"...what we as Evangelicals lament in the culture warring is not just the general collapse of the common vision of the common good, but the endless conflict over the proper place of faiths in public life, and therefore of the freedom to enter and engage public life from the perspective of faith. A grand confusion now reigns as to any guiding principles...."[1,p.16]

"We are committed to a civil public square – a vision of public life in which citizens of all faiths are free to enter and engage the public square on the basis of their faith, but within a framework of what is agreed [by whom?] to be just and free for other faiths as well."[1,p.17]

In "The Case for Civility," Dr. Guinness elaborates. Notice the parallel phrases:

"The vision of a civil public square is one in which everyone—people of all faiths...—are equally free to enter... but always within the double framework, first, of the Constitution [assuming "separation of church and state"], and second, of a freely and mutually agreed covenant, or common vision for the common good, of what each person understands to be just and free for everyone else, and therefore of the duties involved in living with the deep differences of others."[2,p.135]

"The better approach is to pursue civility... through setting up a mutually agreed-upon framework, or covenant, or charter, within which important differences can be negotiated."[2,p.148-149]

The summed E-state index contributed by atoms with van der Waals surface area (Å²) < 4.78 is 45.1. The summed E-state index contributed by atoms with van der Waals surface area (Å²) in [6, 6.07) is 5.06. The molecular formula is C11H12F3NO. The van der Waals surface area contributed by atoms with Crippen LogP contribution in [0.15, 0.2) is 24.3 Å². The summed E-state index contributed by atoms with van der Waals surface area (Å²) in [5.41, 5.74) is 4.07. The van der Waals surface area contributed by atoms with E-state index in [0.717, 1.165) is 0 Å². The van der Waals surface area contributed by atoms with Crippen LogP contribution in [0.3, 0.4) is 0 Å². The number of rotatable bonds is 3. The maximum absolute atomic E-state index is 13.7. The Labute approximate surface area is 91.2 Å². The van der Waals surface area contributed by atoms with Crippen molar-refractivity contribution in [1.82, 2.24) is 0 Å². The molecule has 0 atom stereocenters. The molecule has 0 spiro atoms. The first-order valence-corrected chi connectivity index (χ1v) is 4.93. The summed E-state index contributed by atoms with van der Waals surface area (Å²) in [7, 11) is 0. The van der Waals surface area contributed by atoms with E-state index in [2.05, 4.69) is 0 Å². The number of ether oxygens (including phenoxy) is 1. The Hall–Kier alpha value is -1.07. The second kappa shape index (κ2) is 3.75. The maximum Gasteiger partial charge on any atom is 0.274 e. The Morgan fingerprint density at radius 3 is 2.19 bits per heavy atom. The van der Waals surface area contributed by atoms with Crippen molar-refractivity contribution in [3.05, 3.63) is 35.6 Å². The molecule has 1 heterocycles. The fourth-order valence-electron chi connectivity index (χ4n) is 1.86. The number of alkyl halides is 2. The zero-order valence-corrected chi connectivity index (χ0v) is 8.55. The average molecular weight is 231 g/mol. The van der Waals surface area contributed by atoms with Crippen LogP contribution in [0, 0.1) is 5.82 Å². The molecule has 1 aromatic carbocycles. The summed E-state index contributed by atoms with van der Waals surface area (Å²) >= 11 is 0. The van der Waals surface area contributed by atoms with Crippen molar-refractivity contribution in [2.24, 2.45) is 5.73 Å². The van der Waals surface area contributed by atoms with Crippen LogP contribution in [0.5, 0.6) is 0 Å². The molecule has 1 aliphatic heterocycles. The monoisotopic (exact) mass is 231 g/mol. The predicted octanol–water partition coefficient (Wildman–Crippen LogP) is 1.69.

Does this "common good" involve rules and duties that redefine "free speech" and censor "offensive" comments? Would it ban the name of Jesus from its Public Square? Based on the numerous references to a guiding "framework" and its corresponding "duties," that seems to be the case. But -- like educational change agents -- neither the book nor the Manifesto provide clear definitions. We've already seen signs of this transformation in classrooms and prayer gatherings.

Would Christian families be pressured to participate in this dialectic process and follow its rules? What if you simply want to live your life for God and train your children to follow Him? Would you still have to join the dialogue?


Dr. Guinness' answer seems to be a resounding yes. You can't just separate yourself from the process, for--

"....those who claim the right to dissent should assume the responsibility to debate: Commitment to democratic pluralism assumes the coexistence... of groups whose ultimate faith commitments may be incompatible, yet whose common commitment to social unity and diversity does justice to both the requirements of individual conscience and the wider community."[2,p.194]

In the days of the early church, Peter and the disciples faced a similar challenge. They were teaching about Jesus in what would be the equivalent of a "Public Square." That offended the high priest, who commanded them to stop. Peter's answer is worth remembering: